HOLDENVILLE, Okla. (KFOR) – In our United Voice series, we’re shining a spotlight on the plight of Black farmers in Oklahoma.

Once a thriving industry, today there are fewer than two thousand Black farmers, ranchers, and other agricultural managers across the state, and even fewer make a profit.

George Roberts said he and his family might represent the last, Black-owned farm in Holdenville.

“[We] fit into the 1 percent that’s left in the U.S.,” he said of the Circle ‘R’ Ranch.

“We’re the fly in the buttermilk [and] it’s challenging, trying to be a Black farmer … I would say the United States, but especially Oklahoma.”

His family has their original forty acres they were granted as a freed family after slavery.

Since acquiring the land in 1912, they’ve also added hundreds of other acres to their fold, but it’s always been hard to make a profit.

“Financing is the key to agriculture, and we’ve tried to do different options with the government and different agencies … it’s tough[and] it’s been very difficult as a Black farmer trying to sustain and keep,” said Roberts.

Roberts said his family has often for vital expenses paid out of pocket over the years, with limited help from the U.S. Department of Agriculture.

“A lot of people say it’s easy and you get what you want…you don’t,” he added, while saying it’s been difficult to apply for loans and other financial help.

“I applied for different loans and stuff to try to get things done on the properties, but [the USDA] gives you just enough to say they helped you, but they’re really not helping me, just putting a Band-Aid over what I really need – stitches,” he added.

Roberts said his family participated in a landmark, class-action lawsuit between the U.S. Department of Agriculture (USDA) and Black farmers in the late 1990’s.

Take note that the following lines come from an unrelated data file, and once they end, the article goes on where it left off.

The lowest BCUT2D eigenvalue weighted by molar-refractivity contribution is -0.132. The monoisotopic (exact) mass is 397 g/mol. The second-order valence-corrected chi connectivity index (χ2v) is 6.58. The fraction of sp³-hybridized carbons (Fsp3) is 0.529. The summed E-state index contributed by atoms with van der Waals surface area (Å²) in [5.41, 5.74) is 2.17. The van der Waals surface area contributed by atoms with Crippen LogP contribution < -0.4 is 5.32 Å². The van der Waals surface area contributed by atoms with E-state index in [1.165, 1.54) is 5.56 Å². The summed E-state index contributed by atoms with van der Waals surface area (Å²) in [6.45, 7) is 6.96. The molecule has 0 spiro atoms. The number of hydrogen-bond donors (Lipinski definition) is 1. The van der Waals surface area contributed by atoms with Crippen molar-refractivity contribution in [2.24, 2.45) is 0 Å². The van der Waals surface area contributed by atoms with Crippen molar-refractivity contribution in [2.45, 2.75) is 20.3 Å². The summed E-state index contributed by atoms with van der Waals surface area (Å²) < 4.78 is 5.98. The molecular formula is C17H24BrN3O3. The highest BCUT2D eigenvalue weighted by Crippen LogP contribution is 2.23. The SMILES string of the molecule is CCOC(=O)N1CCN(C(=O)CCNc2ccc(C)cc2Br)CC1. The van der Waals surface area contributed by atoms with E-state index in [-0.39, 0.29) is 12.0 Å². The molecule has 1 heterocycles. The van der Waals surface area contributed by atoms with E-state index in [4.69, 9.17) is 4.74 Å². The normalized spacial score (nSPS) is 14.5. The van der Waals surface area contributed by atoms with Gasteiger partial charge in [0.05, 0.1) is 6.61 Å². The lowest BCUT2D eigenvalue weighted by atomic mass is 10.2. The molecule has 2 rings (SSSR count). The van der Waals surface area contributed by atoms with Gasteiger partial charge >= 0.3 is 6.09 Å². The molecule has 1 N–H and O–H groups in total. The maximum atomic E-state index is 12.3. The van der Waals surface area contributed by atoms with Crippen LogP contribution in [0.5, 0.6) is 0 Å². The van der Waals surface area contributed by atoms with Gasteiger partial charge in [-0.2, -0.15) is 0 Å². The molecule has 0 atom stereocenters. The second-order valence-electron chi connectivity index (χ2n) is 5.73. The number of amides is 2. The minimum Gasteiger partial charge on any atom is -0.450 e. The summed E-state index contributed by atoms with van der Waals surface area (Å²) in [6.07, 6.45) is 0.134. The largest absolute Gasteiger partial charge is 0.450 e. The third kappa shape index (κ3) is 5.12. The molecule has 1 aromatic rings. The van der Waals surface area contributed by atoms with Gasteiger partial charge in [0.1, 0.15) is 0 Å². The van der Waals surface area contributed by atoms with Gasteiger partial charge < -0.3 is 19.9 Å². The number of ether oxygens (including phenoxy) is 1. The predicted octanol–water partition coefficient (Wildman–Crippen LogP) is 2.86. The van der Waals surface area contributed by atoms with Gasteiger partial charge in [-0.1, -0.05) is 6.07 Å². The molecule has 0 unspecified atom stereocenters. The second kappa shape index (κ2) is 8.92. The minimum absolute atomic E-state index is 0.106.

In Pigford v. Glickman, the plaintiffs claimed the agency discriminated againstv thousands of Black farmers on the basis of race and failed to investigate the claims over decades.

A little more than a billion dollars from a settlement for debt relief, cash and tax payments became available, but Roberts and the ranch missed out on a share because of a technicality.

The range for the complaints was from 1983 to 1997, and his claim was from before 1983.

“I was supposed to get debt relief and I didn’t get it,” he said, explaining that his claim missed the maximum cut-off by a year.

“You’re fighting a battle all the time, trying to get your land to look the way land should look… for you not to get the type of help that you think you should be getting … it hurts.”

“I’m a godly person. I’m going to leave it up to the man upstairs to make it right.”

Roberts said his family plans to apply for a new financial assistance program through the USDA – also earmarked for underrepresented groups who may have been discriminated against – for help.

But in the meantime, he and his family will continue to work the farm.  

“Everything else is gone but the land is still here,” he said.

“It’s up to me and my generations to keep it.”